There is general agreement that children with Asperger's syndrome may not show any conspicuous cognitive delay in early childhood. Indeed, some can be quite precocious or talented in terms of learning to read, numerical abilities and in some aspects of their constructive play and memory. Children with autism can be recognised as having developmental delay in their cognitive abilities from infancy and diagnosed as young as 18 months of age with a mean age of diagnosis of five years. Children with Asperger's syndrome are often not diagnosed until after they start school with a mean age of diagnosis of eleven years (Howlin and Asgharian 1999). However, the signs of Asperger's syndrome in very young children may be more subtle and easily camouflaged at home and school. On reflection, parents (especially mothers) and teachers have often been concerned about some aspects of the child's cognitive development, in particular their social reasoning, but their concerns may have been intuitive, and difficult to describe to clinicians. It is not until the child is expected to show more advanced cognitive abilities that formal assessments indicate significant delay or an unusual profile in cognitive development. There has been research comparing the cognitive profile of adolescents with autism and Asperger's syndrome. The studies have examined the cognitive profile of what may be called 'High Functioning Autism', that is children with a diagnosis of autism with an Intelligence Quotient in the normal range, i.e. above 70. The term High Functioning Autism has been used in the past to describe children who had the classic signs of autism in early childhood but as they developed, formal testing of their cognitive skills indicated a greater degree of intellectual ability with greater social and adaptive behaviour skills than are usual with children with autism. Their clinical outcome was better than expected. The cognitive abilities of this group of children were then compared to the cognitive profile of children with Asperger's syndrome, who did not have a history of early cognitive or language delay. The results of the research has not established a distinct and consistent profile for each group. Ehlers, Nyden, Gillberg, Dahlgren Sanberg, Dahlgren, Hjelmquist and Oden (1997) found that only a minority of each diagnostic group showed a characteristic profile. One group of researchers, based at Yale University in the United States have suggested, on the basis of their research studies, that the neuropsychological profiles of children with Asperger's syndrome and High Functioning Autism are different. (Klin, Volkmar, Sparrow, Cicchetti and Rourke 1995). However, research by other scientists examining diagnostic differentiation using neuropsychological testing has not identified a distinct profile that discriminates between the two groups. (Manjiviona and Prior 1999, Miller and Ozonoff 2000 Ozonoff South and Miller 2000). The DSM criteria refer to children with Asperger's syndrome as having, in comparison to children with autism, no clinically significant delay in age-appropriate self-help skills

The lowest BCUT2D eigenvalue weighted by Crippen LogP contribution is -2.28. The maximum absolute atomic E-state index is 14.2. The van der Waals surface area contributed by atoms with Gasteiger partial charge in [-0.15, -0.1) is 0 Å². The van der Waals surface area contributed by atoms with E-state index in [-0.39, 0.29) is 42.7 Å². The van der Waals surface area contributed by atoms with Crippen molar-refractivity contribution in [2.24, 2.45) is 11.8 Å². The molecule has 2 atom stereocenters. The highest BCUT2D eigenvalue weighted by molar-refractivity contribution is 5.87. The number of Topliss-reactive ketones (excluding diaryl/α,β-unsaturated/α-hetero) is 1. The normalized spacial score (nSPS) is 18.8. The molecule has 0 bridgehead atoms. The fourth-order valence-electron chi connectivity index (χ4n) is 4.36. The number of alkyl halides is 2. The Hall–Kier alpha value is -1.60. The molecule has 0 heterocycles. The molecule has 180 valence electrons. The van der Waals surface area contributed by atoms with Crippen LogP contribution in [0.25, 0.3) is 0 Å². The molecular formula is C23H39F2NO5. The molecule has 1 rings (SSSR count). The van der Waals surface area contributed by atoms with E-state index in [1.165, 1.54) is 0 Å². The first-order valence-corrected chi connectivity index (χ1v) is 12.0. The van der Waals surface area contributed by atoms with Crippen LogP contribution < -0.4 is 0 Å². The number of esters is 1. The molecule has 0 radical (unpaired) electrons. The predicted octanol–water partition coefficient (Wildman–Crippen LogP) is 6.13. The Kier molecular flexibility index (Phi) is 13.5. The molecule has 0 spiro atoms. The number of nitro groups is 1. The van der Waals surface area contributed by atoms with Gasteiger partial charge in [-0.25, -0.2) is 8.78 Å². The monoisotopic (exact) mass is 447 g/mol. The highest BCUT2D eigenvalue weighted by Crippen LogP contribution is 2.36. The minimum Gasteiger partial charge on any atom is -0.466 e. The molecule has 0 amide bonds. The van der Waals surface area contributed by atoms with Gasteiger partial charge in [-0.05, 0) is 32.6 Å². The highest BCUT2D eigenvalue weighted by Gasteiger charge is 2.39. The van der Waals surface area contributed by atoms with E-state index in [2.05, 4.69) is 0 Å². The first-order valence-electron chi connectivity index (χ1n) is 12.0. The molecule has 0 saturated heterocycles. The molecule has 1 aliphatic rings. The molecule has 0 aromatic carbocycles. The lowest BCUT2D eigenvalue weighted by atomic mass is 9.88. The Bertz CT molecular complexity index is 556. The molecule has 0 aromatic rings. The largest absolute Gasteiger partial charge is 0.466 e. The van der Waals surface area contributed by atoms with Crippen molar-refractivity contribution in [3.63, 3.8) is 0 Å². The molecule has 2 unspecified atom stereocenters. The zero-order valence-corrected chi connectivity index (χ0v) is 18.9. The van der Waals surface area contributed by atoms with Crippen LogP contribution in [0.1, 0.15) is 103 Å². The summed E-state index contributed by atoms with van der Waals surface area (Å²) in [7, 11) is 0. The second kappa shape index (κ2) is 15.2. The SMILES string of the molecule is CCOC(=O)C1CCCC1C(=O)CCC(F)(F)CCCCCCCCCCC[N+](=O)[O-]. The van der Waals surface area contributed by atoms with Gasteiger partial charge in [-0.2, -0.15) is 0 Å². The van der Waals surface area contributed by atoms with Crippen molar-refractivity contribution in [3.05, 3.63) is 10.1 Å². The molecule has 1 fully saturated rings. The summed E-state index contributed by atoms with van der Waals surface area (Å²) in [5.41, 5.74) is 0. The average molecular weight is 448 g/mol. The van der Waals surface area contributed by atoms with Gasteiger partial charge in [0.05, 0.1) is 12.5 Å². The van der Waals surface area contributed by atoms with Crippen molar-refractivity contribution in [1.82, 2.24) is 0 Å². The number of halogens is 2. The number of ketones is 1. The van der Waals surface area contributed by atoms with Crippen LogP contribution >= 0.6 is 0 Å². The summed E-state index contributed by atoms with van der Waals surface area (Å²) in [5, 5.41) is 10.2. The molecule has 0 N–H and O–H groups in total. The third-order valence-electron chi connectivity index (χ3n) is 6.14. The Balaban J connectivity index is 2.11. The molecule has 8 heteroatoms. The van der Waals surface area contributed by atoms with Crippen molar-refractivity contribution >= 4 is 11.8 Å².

and adaptive behaviour. Clinical experience indicates that parents, especially mothers of children and adolescents with Asperger's syndrome, often have to provide verbal reminders and advice regarding self-help and daily living skills. This can range from problems with dexterity affecting activities such as learning to tie shoelaces to reminders regarding personal hygiene, dress sense and time management. Clinicians have also recognised significant problems with adaptive behaviour, especially with regard to anger management, anxiety and mood. (Attwood 2002). Clinical experience and research has confirmed that in terms of the child's behavioural profile, children and adults with High Functioning Autism and Asperger's syndrome have a very similar presentation (Ozonoff, South, and Miller 2000). Both groups benefit from the same behavioural treatment programs. The academic may decide whether a particular subject in a research study has a diagnosis of autism or Asperger's syndrome to ensure that their research examines the same clinical populations as in other studies. The clinician has other considerations and decides whether the child has a diagnosis of autism or Asperger's syndrome to help define and understand their differences to other children. However their recommendations for treatment for both High Functioning Autism and Asperger's syndrome are the same. Clinicians have noted that as the clinical picture of Pervasive Developmental Disorders or Autistic Spectrum Disorders changes over time, a child may receive a diagnosis of severe autism or High Functioning Autism at one point in their developmental history and Asperger's syndrome at a later stage. (Attwood 1998, Gillberg 1998). There is also the opinion among clinicians that, contrary to DSM, if a child meets criteria for both autism and Asperger's syndrome, the child is given a diagnosis of Asperger's syndrome (Mahoney, Szatmari, MacLean, Bryson, Bartolucci, Walter, Jones and Zwaigenbaum 1998) A dilemma for the clinician is whether a particular diagnosis enables the child to have access to the government services that they need. In some countries, a child may only have support in the classroom or the parents receive government allowances or medical insurance coverage if the child has a diagnosis of autism. Clinicians may write reports with a diagnosis of autism rather than the more accurate diagnosis of Asperger's syndrome. This is particularly relevant when one considers the epidemiological research suggests that one person in 250 has Asperger's syndrome, using the criteria being adopted by clinicians (Kadesjo Gillberg and Hagberg 1999). Government and nongovernment agencies, especially Education and Health departments, have usually not been funded for such an incidence and are reluctant to 'open the floodgates'. Conclusion Having reviewed the literature, we may be able to answer the question, is there a difference between Asperger's syndrome and High Functioning Autism? The reply is that the research and clinical experience would suggest that there is no clear evidence that they are different disorders. Their similarities are greater than their differences. We appear to be taking, particularly in Europe and Australia, a dimensional view of autism